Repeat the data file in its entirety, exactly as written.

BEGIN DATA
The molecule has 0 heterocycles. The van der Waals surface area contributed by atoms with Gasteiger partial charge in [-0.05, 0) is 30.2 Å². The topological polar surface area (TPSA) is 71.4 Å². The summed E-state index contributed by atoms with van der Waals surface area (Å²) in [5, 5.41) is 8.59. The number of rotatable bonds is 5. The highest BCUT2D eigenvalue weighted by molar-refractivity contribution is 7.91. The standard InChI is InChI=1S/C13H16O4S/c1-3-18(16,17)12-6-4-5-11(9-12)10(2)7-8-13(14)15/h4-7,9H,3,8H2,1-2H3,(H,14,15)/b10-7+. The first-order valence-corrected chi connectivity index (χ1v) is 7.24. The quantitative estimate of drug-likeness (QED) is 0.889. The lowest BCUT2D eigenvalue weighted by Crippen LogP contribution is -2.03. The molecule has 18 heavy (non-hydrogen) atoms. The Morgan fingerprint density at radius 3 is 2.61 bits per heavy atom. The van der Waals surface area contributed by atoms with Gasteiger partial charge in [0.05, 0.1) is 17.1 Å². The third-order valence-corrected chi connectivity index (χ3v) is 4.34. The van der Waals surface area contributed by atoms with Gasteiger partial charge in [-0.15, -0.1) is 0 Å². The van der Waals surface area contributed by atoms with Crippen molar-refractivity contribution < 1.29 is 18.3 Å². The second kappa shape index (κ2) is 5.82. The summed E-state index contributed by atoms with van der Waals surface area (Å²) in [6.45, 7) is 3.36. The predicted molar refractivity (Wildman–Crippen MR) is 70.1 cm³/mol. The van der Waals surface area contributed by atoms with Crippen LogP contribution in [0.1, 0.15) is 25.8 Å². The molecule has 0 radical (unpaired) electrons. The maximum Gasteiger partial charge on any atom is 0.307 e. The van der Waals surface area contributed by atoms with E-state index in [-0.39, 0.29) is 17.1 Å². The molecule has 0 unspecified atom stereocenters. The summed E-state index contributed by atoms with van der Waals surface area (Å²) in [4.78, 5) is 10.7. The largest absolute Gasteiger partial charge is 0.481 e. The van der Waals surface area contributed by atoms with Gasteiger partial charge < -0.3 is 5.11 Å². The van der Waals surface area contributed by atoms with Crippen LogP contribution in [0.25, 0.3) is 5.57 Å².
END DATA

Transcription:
The molecule has 0 heterocycles. The van der Waals surface area contributed by atoms with Gasteiger partial charge in [-0.05, 0) is 30.2 Å². The topological polar surface area (TPSA) is 71.4 Å². The summed E-state index contributed by atoms with van der Waals surface area (Å²) in [5, 5.41) is 8.59. The number of rotatable bonds is 5. The highest BCUT2D eigenvalue weighted by molar-refractivity contribution is 7.91. The standard InChI is InChI=1S/C13H16O4S/c1-3-18(16,17)12-6-4-5-11(9-12)10(2)7-8-13(14)15/h4-7,9H,3,8H2,1-2H3,(H,14,15)/b10-7+. The first-order valence-corrected chi connectivity index (χ1v) is 7.24. The quantitative estimate of drug-likeness (QED) is 0.889. The lowest BCUT2D eigenvalue weighted by Crippen LogP contribution is -2.03. The molecule has 18 heavy (non-hydrogen) atoms. The Morgan fingerprint density at radius 3 is 2.61 bits per heavy atom. The van der Waals surface area contributed by atoms with Gasteiger partial charge in [0.05, 0.1) is 17.1 Å². The third-order valence-corrected chi connectivity index (χ3v) is 4.34. The van der Waals surface area contributed by atoms with Gasteiger partial charge in [-0.15, -0.1) is 0 Å². The van der Waals surface area contributed by atoms with Crippen molar-refractivity contribution < 1.29 is 18.3 Å². The second kappa shape index (κ2) is 5.82. The summed E-state index contributed by atoms with van der Waals surface area (Å²) in [6.45, 7) is 3.36. The predicted molar refractivity (Wildman–Crippen MR) is 70.1 cm³/mol. The van der Waals surface area contributed by atoms with Crippen LogP contribution in [0.1, 0.15) is 25.8 Å². The molecule has 0 radical (unpaired) electrons. The maximum Gasteiger partial charge on any atom is 0.307 e. The van der Waals surface area contributed by atoms with E-state index in [-0.39, 0.29) is 17.1 Å². The molecule has 0 unspecified atom stereocenters. The summed E-state index contributed by atoms with van der Waals surface area (Å²) in [4.78, 5) is 10.7. The largest absolute Gasteiger partial charge is 0.481 e. The van der Waals surface area contributed by atoms with Gasteiger partial charge < -0.3 is 5.11 Å². The van der Waals surface area contributed by atoms with Crippen LogP contribution in [0.25, 0.3) is 5.57 Å².